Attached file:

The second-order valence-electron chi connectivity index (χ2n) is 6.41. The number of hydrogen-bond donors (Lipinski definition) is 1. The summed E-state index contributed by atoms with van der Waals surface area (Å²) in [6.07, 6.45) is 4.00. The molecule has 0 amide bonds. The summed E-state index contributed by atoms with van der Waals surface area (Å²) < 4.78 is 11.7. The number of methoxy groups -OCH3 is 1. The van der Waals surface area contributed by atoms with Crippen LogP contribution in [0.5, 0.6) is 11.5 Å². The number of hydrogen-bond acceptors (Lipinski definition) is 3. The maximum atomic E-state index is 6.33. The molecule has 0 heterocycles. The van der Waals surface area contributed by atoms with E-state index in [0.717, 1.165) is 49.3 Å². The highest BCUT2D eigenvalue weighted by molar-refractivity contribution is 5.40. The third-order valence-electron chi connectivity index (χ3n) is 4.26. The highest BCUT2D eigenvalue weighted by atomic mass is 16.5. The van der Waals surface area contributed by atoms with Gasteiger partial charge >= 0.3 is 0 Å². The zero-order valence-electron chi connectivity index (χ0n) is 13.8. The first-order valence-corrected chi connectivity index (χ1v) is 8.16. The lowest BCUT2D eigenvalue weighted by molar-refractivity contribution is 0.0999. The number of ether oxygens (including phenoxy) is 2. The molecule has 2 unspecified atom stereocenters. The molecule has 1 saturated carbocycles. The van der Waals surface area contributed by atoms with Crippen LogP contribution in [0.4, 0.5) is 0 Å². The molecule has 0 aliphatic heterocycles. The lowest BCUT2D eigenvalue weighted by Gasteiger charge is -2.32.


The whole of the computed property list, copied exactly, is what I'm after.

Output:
The second-order valence-electron chi connectivity index (χ2n) is 6.41. The number of hydrogen-bond donors (Lipinski definition) is 1. The summed E-state index contributed by atoms with van der Waals surface area (Å²) in [6.07, 6.45) is 4.00. The molecule has 0 amide bonds. The summed E-state index contributed by atoms with van der Waals surface area (Å²) < 4.78 is 11.7. The number of methoxy groups -OCH3 is 1. The van der Waals surface area contributed by atoms with Crippen LogP contribution in [0.5, 0.6) is 11.5 Å². The number of hydrogen-bond acceptors (Lipinski definition) is 3. The maximum atomic E-state index is 6.33. The molecule has 0 heterocycles. The van der Waals surface area contributed by atoms with E-state index in [0.717, 1.165) is 49.3 Å². The highest BCUT2D eigenvalue weighted by molar-refractivity contribution is 5.40. The third-order valence-electron chi connectivity index (χ3n) is 4.26. The highest BCUT2D eigenvalue weighted by atomic mass is 16.5. The van der Waals surface area contributed by atoms with Gasteiger partial charge >= 0.3 is 0 Å². The zero-order valence-electron chi connectivity index (χ0n) is 13.8. The first-order valence-corrected chi connectivity index (χ1v) is 8.16. The lowest BCUT2D eigenvalue weighted by molar-refractivity contribution is 0.0999. The number of ether oxygens (including phenoxy) is 2. The molecule has 2 unspecified atom stereocenters. The molecule has 1 saturated carbocycles. The van der Waals surface area contributed by atoms with Crippen LogP contribution in [0.4, 0.5) is 0 Å². The molecule has 0 aliphatic heterocycles. The lowest BCUT2D eigenvalue weighted by Gasteiger charge is -2.32.